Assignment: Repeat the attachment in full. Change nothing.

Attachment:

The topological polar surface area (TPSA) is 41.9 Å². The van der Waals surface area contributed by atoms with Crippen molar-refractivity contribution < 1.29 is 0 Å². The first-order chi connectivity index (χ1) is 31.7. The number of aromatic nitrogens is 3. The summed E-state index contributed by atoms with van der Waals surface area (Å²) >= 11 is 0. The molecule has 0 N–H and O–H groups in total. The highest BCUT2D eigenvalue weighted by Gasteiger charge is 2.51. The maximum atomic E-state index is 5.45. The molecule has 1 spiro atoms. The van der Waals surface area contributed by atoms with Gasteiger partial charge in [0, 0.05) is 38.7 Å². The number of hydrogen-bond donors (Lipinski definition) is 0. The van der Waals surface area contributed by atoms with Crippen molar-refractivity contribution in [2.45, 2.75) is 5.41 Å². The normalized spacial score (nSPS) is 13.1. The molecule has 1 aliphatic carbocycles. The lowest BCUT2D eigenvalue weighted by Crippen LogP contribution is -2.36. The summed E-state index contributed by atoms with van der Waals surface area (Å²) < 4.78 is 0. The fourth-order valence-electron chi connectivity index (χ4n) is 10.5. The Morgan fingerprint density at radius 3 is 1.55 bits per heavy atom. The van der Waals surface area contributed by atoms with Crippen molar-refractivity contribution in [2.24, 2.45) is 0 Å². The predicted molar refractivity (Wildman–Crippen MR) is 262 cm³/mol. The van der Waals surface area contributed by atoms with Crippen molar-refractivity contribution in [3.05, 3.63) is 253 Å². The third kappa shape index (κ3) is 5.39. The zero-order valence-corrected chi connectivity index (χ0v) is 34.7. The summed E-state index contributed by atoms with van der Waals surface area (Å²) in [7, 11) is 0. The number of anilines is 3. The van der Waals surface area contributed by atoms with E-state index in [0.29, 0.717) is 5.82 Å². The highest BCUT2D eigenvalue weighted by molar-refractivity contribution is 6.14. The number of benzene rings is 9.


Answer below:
The topological polar surface area (TPSA) is 41.9 Å². The van der Waals surface area contributed by atoms with Crippen molar-refractivity contribution < 1.29 is 0 Å². The first-order chi connectivity index (χ1) is 31.7. The number of aromatic nitrogens is 3. The summed E-state index contributed by atoms with van der Waals surface area (Å²) >= 11 is 0. The molecule has 0 N–H and O–H groups in total. The highest BCUT2D eigenvalue weighted by Gasteiger charge is 2.51. The maximum atomic E-state index is 5.45. The molecule has 1 spiro atoms. The van der Waals surface area contributed by atoms with Gasteiger partial charge in [0, 0.05) is 38.7 Å². The number of hydrogen-bond donors (Lipinski definition) is 0. The van der Waals surface area contributed by atoms with Crippen molar-refractivity contribution in [2.45, 2.75) is 5.41 Å². The normalized spacial score (nSPS) is 13.1. The molecule has 1 aliphatic carbocycles. The lowest BCUT2D eigenvalue weighted by Crippen LogP contribution is -2.36. The summed E-state index contributed by atoms with van der Waals surface area (Å²) < 4.78 is 0. The fourth-order valence-electron chi connectivity index (χ4n) is 10.5. The Morgan fingerprint density at radius 3 is 1.55 bits per heavy atom. The van der Waals surface area contributed by atoms with Crippen molar-refractivity contribution in [2.24, 2.45) is 0 Å². The predicted molar refractivity (Wildman–Crippen MR) is 262 cm³/mol. The van der Waals surface area contributed by atoms with Crippen molar-refractivity contribution in [3.05, 3.63) is 253 Å². The third kappa shape index (κ3) is 5.39. The zero-order valence-corrected chi connectivity index (χ0v) is 34.7. The summed E-state index contributed by atoms with van der Waals surface area (Å²) in [7, 11) is 0. The number of anilines is 3. The van der Waals surface area contributed by atoms with E-state index in [0.29, 0.717) is 5.82 Å². The highest BCUT2D eigenvalue weighted by molar-refractivity contribution is 6.14. The number of benzene rings is 9.